The MyGov website has once again received a user capacity boost from Services Australia after the demand for the website exceeded government expectations. In the wake of the coronavirus epidemic Australians are increasingly reporting job losses, and the need for welfare services is growing. The capacity boost for MyGov means that the website can now handle up to 300,000 concurrent users, up from an initial user base of just 6,000 users.
As Government services minister Stuart Robert noted to media this week, MyGov was only able to handle 6,000 users as of two and a half weeks ago — long after the coronavirus epidemic had already begun claiming Australian jobs.
The platform enables Australians to access government support through services Centrelink and Medicare and is vital for those needing urgent financial care. As job loses continue, Centrelink has become a lifeline for struggling Australians.
When the rush for support first began, MyGov’s infrastructure was upgraded to support 55,000 concurrent users, but even this was not enough.
The MyGov website was not able to handle the first wave of redundancies with attempts to access welfare in mid-March causing a total system shutdown. This lack of available capacity was originally attributed by Roberts to a DDoS attack, but it was later proven to be an issue with the website infrastructure itself.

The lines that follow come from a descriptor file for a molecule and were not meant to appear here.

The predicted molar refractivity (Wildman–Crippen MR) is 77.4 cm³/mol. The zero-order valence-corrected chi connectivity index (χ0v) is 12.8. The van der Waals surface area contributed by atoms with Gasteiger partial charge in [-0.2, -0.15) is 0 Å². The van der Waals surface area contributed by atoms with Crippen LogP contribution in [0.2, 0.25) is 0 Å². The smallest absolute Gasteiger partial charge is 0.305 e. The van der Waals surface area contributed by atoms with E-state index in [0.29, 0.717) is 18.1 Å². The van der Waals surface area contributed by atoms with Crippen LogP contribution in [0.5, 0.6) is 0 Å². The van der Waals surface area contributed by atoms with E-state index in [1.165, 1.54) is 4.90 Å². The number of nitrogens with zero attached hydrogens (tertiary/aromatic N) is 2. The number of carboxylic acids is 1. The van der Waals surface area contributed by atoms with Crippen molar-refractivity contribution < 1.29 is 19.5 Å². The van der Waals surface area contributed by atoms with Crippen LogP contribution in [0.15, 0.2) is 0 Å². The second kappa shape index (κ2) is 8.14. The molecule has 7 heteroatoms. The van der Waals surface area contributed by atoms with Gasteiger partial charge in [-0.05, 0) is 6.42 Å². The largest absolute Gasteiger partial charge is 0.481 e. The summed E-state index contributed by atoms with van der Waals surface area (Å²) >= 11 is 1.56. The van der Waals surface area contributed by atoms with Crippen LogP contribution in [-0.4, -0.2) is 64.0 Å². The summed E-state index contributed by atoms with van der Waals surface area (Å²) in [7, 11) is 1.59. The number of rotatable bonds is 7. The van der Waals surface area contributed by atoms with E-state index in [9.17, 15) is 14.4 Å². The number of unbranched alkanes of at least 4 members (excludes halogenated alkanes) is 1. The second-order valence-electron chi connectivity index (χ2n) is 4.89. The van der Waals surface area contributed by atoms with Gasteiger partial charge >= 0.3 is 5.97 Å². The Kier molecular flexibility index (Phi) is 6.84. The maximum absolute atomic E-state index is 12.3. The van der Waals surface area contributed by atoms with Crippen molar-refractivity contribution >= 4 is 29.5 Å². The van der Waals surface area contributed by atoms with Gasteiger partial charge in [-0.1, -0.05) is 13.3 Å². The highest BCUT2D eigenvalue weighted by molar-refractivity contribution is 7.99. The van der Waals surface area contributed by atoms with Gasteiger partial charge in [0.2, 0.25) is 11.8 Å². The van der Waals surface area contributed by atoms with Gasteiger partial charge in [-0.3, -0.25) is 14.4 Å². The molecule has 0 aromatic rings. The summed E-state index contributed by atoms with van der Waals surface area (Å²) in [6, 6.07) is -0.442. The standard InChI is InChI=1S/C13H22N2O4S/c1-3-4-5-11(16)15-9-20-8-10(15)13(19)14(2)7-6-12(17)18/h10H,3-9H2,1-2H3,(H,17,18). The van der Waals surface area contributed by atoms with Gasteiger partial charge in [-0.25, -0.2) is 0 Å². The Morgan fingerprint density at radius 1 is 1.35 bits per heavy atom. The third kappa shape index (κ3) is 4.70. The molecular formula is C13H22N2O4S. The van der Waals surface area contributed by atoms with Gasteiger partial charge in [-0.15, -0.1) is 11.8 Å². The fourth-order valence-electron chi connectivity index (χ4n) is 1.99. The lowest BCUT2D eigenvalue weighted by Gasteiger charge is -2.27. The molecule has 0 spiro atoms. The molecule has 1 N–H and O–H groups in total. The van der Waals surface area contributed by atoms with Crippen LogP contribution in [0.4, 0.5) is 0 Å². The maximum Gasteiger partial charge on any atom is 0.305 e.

In response to these initial problems, the MyGov website has been given incremental capacity boosts to handle the load. With Australia’s unemployment rate predicted to hit 10 per cent over the coming months, MyGov is an essential service for providing people with a living wage and financial advice — and it needs reliable, high capacity infrastructure to support these changes.
Up to 780,000 Australians have already lost jobs, with more expected as businesses fail to whether the challenges coronavirus.
While Services Australia are now making essential changes to how MyGov operates, its incremental capacity upgrades suggest unemployment rates were far more widespread than the government predicted.
In March, Roberts admitted to oversight on the part of Services Australia. “We prepared, over the weekend, for 55,000 I didn’t think I’d have to prepare for 100,000 concurrent users,” he told 2GB at the time.
Now that number, and the need for MyGov’s services, has climbed significantly.
The initial failings of Services Australia to monitor MyGov’s capacity needs appropriately has caused doubts around the government’s approach to dealing with coronavirus via its technology infrastructure.
In a time when this same infrastructure is being touted as the only way out of lockdown in Australia, credibility and reliability are essential.
For now, it appears MyGov’s website will be able to handle any future influxes — although with the landscape constantly changing, we may see further change on the horizon.
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